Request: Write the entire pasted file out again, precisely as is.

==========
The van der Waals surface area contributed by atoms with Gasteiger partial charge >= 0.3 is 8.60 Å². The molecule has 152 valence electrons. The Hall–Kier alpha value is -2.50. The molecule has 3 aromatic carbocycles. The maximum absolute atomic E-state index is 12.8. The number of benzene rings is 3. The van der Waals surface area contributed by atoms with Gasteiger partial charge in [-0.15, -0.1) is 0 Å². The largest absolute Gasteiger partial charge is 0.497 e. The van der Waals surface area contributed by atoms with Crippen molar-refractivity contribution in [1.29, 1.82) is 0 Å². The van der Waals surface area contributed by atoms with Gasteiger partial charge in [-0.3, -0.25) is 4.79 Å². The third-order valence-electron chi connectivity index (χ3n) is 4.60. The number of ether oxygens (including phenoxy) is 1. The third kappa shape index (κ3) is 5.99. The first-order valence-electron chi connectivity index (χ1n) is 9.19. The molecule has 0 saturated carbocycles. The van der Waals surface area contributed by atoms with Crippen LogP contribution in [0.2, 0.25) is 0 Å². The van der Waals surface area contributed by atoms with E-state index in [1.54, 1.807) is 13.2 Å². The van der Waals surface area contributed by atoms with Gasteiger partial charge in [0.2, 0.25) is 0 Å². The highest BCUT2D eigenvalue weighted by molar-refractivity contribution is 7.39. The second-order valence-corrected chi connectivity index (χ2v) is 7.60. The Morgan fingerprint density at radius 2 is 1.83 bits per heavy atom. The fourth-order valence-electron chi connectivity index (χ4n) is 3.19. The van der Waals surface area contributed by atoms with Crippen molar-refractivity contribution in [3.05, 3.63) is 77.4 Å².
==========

The van der Waals surface area contributed by atoms with Gasteiger partial charge >= 0.3 is 8.60 Å². The molecule has 152 valence electrons. The Hall–Kier alpha value is -2.50. The molecule has 3 aromatic carbocycles. The maximum absolute atomic E-state index is 12.8. The number of benzene rings is 3. The van der Waals surface area contributed by atoms with Gasteiger partial charge in [-0.15, -0.1) is 0 Å². The largest absolute Gasteiger partial charge is 0.497 e. The van der Waals surface area contributed by atoms with Crippen molar-refractivity contribution in [1.29, 1.82) is 0 Å². The van der Waals surface area contributed by atoms with Gasteiger partial charge in [-0.3, -0.25) is 4.79 Å². The third-order valence-electron chi connectivity index (χ3n) is 4.60. The number of ether oxygens (including phenoxy) is 1. The third kappa shape index (κ3) is 5.99. The first-order valence-electron chi connectivity index (χ1n) is 9.19. The molecule has 0 saturated carbocycles. The van der Waals surface area contributed by atoms with Crippen LogP contribution in [0.2, 0.25) is 0 Å². The van der Waals surface area contributed by atoms with E-state index in [1.54, 1.807) is 13.2 Å². The van der Waals surface area contributed by atoms with Gasteiger partial charge in [0.2, 0.25) is 0 Å². The highest BCUT2D eigenvalue weighted by molar-refractivity contribution is 7.39. The second-order valence-corrected chi connectivity index (χ2v) is 7.60. The Morgan fingerprint density at radius 2 is 1.83 bits per heavy atom. The fourth-order valence-electron chi connectivity index (χ4n) is 3.19. The van der Waals surface area contributed by atoms with Crippen molar-refractivity contribution in [3.05, 3.63) is 77.4 Å².